Annual Survey Suggests Confusion Over College Savings Options May Delay Action

The results from’s 2014 Annual College Savings Survey reveal that 70% of respondents have not yet started preparing to meet the future cost of college, despite indicating a strong interest in building up their savings. Survey findings signal a greater opportunity for the industry to continue their education efforts and promotion of 529 plans as beneficial savings tools to parents and grandparents. Annual Survey Suggests Confusion Over College Savings Options May Delay Action
Pittsford, NY, March 19, 2014 --('s newly-released College Savings Survey indicates that while many families have a strong interest in preparing financially for the future cost of college, 70% of those surveyed had not yet actually begun to save. Over half (53%) of non-savers cite lack of time to research and understand their options as a major impediment, while 40% point to lack of money., a leading independent college savings resource and authority on 529 plans, administered the survey to over 2,400 website visitors, shedding light on the college savings behavior of parents and grandparents in the United States. Particular emphasis was placed on usage of and beliefs concerning 529 plans.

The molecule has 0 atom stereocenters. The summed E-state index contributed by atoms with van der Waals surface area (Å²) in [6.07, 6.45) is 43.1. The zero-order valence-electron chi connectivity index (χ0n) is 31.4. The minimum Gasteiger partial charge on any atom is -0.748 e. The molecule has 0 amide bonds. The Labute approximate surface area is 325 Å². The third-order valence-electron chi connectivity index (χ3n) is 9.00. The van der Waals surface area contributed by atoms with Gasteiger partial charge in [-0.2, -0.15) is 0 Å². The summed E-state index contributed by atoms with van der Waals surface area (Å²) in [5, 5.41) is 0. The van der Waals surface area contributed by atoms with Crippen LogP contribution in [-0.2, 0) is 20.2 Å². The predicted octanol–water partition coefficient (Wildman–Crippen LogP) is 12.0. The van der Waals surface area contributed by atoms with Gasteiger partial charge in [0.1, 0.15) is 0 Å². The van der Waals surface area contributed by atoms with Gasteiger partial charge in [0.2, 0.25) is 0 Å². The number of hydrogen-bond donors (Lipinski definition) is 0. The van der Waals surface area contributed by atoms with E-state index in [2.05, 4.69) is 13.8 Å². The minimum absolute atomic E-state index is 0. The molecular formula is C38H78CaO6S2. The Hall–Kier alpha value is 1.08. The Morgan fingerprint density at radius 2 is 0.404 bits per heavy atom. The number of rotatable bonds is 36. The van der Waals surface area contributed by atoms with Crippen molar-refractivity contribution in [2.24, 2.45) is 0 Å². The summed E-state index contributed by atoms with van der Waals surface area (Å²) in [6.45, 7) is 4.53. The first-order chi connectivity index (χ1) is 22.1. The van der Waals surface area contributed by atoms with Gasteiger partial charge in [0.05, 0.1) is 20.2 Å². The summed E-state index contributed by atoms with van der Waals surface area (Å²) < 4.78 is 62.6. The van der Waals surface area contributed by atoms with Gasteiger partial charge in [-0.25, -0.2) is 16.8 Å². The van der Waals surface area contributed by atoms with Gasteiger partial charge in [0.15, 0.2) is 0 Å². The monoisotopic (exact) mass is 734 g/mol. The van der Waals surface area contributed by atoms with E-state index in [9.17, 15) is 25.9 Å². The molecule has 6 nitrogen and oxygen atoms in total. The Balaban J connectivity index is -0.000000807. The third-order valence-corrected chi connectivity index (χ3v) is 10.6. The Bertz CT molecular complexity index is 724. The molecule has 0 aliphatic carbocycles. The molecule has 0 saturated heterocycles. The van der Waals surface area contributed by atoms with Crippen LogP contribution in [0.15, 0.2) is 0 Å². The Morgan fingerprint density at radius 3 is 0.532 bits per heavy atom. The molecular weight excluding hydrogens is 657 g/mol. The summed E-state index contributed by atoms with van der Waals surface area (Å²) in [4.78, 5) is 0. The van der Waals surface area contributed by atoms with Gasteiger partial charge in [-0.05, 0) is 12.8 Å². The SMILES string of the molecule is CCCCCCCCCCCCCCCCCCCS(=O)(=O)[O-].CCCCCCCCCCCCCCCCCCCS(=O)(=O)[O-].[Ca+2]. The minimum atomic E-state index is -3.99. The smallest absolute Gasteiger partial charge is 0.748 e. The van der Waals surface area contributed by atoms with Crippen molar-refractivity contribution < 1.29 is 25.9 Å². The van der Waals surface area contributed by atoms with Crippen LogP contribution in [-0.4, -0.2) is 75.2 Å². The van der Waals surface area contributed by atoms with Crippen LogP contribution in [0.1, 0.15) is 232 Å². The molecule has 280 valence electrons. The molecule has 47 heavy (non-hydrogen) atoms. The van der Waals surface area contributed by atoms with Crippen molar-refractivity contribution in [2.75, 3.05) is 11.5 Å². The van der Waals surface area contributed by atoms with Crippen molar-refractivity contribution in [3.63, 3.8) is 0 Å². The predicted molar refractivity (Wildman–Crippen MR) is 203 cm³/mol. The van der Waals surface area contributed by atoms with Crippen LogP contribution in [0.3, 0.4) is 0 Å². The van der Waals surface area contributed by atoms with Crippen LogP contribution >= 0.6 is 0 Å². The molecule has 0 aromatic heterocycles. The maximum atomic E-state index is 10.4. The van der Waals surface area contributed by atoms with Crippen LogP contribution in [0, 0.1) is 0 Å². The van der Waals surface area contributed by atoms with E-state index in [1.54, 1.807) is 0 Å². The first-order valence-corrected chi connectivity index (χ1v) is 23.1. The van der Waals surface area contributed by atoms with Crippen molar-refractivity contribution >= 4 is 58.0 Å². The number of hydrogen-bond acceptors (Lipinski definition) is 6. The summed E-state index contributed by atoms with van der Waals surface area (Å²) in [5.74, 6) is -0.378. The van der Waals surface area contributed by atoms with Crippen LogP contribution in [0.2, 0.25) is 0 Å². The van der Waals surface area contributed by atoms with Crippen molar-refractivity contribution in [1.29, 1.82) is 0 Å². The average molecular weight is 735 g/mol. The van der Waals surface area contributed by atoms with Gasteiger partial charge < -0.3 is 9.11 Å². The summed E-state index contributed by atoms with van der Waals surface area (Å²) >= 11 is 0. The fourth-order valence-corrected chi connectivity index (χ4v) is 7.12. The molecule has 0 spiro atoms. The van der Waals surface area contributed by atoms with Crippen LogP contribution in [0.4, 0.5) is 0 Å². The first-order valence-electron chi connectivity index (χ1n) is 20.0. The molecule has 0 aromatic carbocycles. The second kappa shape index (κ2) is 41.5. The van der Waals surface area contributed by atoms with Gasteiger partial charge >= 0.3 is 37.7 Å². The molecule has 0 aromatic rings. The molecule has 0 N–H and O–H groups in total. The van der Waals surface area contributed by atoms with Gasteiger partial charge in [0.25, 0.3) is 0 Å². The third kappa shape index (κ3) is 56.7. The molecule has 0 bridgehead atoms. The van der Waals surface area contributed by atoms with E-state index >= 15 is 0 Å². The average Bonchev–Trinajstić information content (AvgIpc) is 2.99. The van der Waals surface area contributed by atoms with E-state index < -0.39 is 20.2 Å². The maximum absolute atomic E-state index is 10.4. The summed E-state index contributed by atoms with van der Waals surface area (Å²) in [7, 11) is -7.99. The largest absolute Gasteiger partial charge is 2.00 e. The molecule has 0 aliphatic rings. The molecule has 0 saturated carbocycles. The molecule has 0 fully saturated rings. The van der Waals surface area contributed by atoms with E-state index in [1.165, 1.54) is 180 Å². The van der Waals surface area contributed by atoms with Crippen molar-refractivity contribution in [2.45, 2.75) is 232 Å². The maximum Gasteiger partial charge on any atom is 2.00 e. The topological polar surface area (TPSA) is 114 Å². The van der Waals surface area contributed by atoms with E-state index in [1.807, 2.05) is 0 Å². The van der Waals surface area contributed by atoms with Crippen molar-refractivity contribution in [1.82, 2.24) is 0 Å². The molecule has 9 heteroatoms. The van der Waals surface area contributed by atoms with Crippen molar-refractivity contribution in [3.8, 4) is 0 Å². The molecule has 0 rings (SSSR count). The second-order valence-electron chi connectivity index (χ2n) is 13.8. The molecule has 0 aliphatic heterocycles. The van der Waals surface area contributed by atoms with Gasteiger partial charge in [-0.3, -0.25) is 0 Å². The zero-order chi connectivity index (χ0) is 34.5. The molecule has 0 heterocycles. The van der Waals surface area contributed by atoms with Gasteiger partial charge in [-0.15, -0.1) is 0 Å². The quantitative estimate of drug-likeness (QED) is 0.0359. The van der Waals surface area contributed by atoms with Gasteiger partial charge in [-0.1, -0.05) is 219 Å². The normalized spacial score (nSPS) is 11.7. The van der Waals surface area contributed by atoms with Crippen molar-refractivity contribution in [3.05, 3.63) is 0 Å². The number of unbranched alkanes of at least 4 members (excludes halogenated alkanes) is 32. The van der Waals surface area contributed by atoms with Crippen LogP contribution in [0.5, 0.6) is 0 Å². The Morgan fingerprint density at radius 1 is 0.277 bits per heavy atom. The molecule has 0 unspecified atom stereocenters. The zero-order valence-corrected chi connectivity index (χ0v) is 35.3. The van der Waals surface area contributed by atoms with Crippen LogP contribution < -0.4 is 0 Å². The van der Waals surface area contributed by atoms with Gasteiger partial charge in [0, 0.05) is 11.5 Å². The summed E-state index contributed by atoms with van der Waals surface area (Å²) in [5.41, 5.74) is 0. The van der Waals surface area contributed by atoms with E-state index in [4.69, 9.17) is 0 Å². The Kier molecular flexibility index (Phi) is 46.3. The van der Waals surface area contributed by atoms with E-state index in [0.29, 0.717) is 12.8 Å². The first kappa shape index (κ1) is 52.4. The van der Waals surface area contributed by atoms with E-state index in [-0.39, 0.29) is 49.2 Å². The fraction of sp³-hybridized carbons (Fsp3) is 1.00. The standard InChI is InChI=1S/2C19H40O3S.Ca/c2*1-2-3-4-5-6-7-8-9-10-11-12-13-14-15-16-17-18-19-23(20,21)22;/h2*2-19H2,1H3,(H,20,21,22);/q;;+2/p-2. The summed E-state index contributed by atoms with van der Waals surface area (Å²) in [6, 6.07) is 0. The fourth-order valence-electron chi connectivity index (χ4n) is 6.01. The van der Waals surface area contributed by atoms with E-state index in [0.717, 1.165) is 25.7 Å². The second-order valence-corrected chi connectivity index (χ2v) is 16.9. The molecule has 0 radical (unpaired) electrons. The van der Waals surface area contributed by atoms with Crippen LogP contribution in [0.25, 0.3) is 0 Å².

Among families that had opened 529 plans, the majority were happy with their decision, and 64% indicated a high degree of confidence in their current 529 plan. When selecting a 529 plan, administrative fees were the most important factor, followed in order by whether the plan was from their own state, and the investment options offered. The survey also revealed that most families felt comfortable investing on their own without the use of a financial advisor. Those who used an advisor did so primarily because they were already working with the advisor for other financial needs.

The study found that misconceptions of the rules surrounding 529 plans were common, especially among respondents who did not have a 529 plan. Even some of the parents and grandparents already using 529 plans were unclear about the impact of 529 plans on financial aid eligibility and the rules for taking distributions from a 529 account.

“The prevalence of certain misconceptions was a little surprising,” says founder Joseph Hurley. “The findings suggest a continuing need for 529 plans to provide education and guidance on all aspects of their use.”

The Annual College Savings Survey was administered online by between January 17 and February 24, 2014. 2450 respondents completed the survey. For more information or to download the comprehensive PDF report, visit
Saving For College LLC
Marie Osypian